Another important component to crossing the eddy line is speed. The eddy line itself is not always a thin, straight line. The area between the eddy and the current can be several feet wide and quite turbulent. We want to get through such an area as quickly as possible so we want to have as much forward speed as we can going into it. This speed will also give us more momentum which helps to stabilize the boat throughout the eddy turn.

Finally we get back to where we started: we need to edge our kayak as we cross the eddy line and enter the current. From our earlier discussion this edge will prevent the current from catching the upstream side of the boat and flipping it. So we need to edge downstream (lift the upstream edge) as we cross the eddy line and hold that edge throughout the turn. If you drop your edge too early the water will pile up and flip you, whereas if you hold the edge too long there is no penalty. So just keep that edge. It is important to note that this downstream edging throughout the turn is just like leaning into the turn on a bicycle (or skis or surfing or any other sport).

So we have completed our eddy turn and are now in the flow of the current. Once we decide to pull out into an eddy we will use the exact same technique. We just have to look at the relative water speed and adjust accordingly. When you are moving with the current the eddy’s calm water appears to be moving in the opposite direction. Now you need to angle down into the eddy, get up some speed and edge away from that eddy current (once again this is simply leaning into the turn).
These are the three keys to performing an eddy turn: Angle, Speed and Edge. You need all three to be present in order to make a stable transition from water moving at one speed to water moving at another. For faster, stronger currents you will need to increase all three of these: higher angle, more speed and more edge. Each situation has its own perfect combination but after a little practice it will happen naturally (just like riding that bike).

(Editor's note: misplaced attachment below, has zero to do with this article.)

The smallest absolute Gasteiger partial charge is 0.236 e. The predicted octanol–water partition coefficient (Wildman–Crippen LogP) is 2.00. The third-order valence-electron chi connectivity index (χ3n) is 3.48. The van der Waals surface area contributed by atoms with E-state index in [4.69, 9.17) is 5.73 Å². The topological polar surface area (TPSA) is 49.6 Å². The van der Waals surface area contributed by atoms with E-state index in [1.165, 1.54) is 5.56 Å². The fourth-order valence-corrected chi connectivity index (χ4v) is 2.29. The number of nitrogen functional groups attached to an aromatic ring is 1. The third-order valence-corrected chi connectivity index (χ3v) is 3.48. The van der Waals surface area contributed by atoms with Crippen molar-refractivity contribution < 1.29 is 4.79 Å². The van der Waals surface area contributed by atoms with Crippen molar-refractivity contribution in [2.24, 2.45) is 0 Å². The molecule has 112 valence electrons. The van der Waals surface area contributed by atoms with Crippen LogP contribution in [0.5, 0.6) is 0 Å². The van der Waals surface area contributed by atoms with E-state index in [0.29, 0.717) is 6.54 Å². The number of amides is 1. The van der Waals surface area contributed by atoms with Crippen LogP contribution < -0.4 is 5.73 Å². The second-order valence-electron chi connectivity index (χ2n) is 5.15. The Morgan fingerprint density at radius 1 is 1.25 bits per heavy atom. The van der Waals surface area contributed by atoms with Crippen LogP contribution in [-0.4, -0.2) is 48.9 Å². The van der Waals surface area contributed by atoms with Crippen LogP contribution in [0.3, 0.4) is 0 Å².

1. Bryant - A couple of things kind of jumped out at me. You may be planning to use illustrations for these, but you might want to explain the physical act of edging in a little more detail. A true beginner may be left scratcing his head. Also, a little more description of the entry angle when you first mention it. It sounds (to me, anyway) like one is to paddle into the current at at 12 o'clock position. Beyond these quibbles, it's clear and very readable. Good job!

  2. Bryant - bow's the article coming along?

    If you use the composite photo showing the yellow boat entering the current, it may be good to add an arrow showing the current direction. And maybe a line showing where the eddy line is. Perhaps 2 copies of the same photo - one unmarked and the other marked up with current direction, eddyine, etc.

    Maybe in the first paragraph ("many options for paddlers in any boats", add a sentence that talks about how eddys can be used (spot to rest, eddy hopping to move upstream against current, etc.).

    Reminder - deadline is coming up...